Squire - The Singles Album - with special insert
Limited edition version of The Singles Album includes special bonus insert with additional sleeve notes.
As Anthony Meynell says on the notes to this album's reissue, "Squire started life as a singles band, and the opportunity of releasing an album did not arise until we had released 4 singles (Get Ready To Go, Walking Do The Kings Road, The Face of Youth Today and My Mind Goes Round In Circles). Such was the backlog of unrecorded songs, there did not seem any point in repeating the singles on the albums, as every separate release was an opportunity to record a new song!", so the band's policy was not to include the same takes used as singles in their albums, and here they are in the way they were meant to be heard when dee-jayed at the club allnighters, just as they appeared on their singles.
"By 1983 and release of the Get Smart album, we had released a further two singles (No Time Tomorrow and Girl On A Train), making six in total, but most had been deleted and were un-available. Even the recent ones had sold out of stock, and re-pressing an old single was viewed as a missed opportunity of releasing a new single! So this was the driving force behind releasing the Singles Album. A compilation of all the Squire singles would make a phenomenal album, and as the 'B' sides were usually as strong as the 'A' sides, there was already enough material for a whole album."- Anthony Meynell
A1 - Mind Goes Round In Circles
A2 - Walking Down The King's Road
A3 - September Gurls
A4 - Does Stephanie Know
A5 - I Know A Girl
A6 - Girl On A Train
B1 - No Time Tomorrow
B2 - The Face Of Youth Today
B3 - Every Trick (In The Book Of Love)
B4 - Don't Cry To Me
B5 - It's A Mod Mod World
B6 - Get Ready To Go
When the Jam moved up from punk upstarts to mod statesmen in 1979, the British kids turned to other mod outfits to satisfy their craving for everything well-dressed and retro. While the Chords followed in the Jam's footsteps, the three other main contenders for the mod followed different musical paths: Secret Affair were a magical blend of punk, soul and pop with a mild dose of prog; the Lambrettas were straightforward power pop; and Squire were a mix of all of the above and more. In fact, if the mod scene hadn't existed, Squire would have still made brilliant, timeless records, no matter what was going on around them. While only releasing one full-fledged album (Get Smart!), singer/songwriter Anthony Meynell would embrace the '60s wholeheartedly while releasing a batch of singles that still managed to sound contemporary while exposing the many influences he wore on his sleeve. The Singles Album, originally released in 1985, features 17 moments of inspired pop genius that will appeal to fans of mod, power pop and '60s inspired ecstasy. Meynell and his mates created songs that could have easily topped the charts in the mid-'60s but were virtually ignored during the late '70s and early '80s. Making records that did not bear the stamps of modern production (synths, programmed drums, etc.) may have not helped their careers in the short run, but Squire's releases sound so much better for it more than two decades later. While some would accuse them of being mere copyists, Squire may beg, borrow and steal from the best, but they still sound like Squire! "No Time Tomorrow" borrows heavily from the Fab Four's "Tomorrow Never Knows" while tracks like "Don't Cry to Me" and "I Know a Girl" reach back to their simple Merseybeat days. "My Mind Goes Round in Circles" recalls the best of the Who's early pop epics. From the punk power of "Get Ready to Go" to the glorious Baroque pop of "Every Trick in the Book of Love," this remains one of the most cruelly overlooked compilations from the early '80s.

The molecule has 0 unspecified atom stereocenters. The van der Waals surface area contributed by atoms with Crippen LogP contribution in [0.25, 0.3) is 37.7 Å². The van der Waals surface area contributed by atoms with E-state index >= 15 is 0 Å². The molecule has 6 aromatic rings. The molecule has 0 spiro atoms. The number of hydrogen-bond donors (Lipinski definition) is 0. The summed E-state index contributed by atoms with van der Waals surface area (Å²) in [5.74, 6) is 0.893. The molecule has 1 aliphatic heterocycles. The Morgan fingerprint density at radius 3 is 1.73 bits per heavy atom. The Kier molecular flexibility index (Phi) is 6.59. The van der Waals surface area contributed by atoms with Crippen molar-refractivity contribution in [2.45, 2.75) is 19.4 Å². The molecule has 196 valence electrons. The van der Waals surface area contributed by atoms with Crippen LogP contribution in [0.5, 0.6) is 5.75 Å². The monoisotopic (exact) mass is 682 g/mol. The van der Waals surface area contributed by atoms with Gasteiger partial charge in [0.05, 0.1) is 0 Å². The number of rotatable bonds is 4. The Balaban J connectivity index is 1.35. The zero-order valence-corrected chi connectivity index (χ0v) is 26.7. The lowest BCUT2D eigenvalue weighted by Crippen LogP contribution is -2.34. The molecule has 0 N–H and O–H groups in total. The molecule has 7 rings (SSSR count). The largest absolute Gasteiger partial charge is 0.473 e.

Stephen SPAZ Schnee. All Music Guide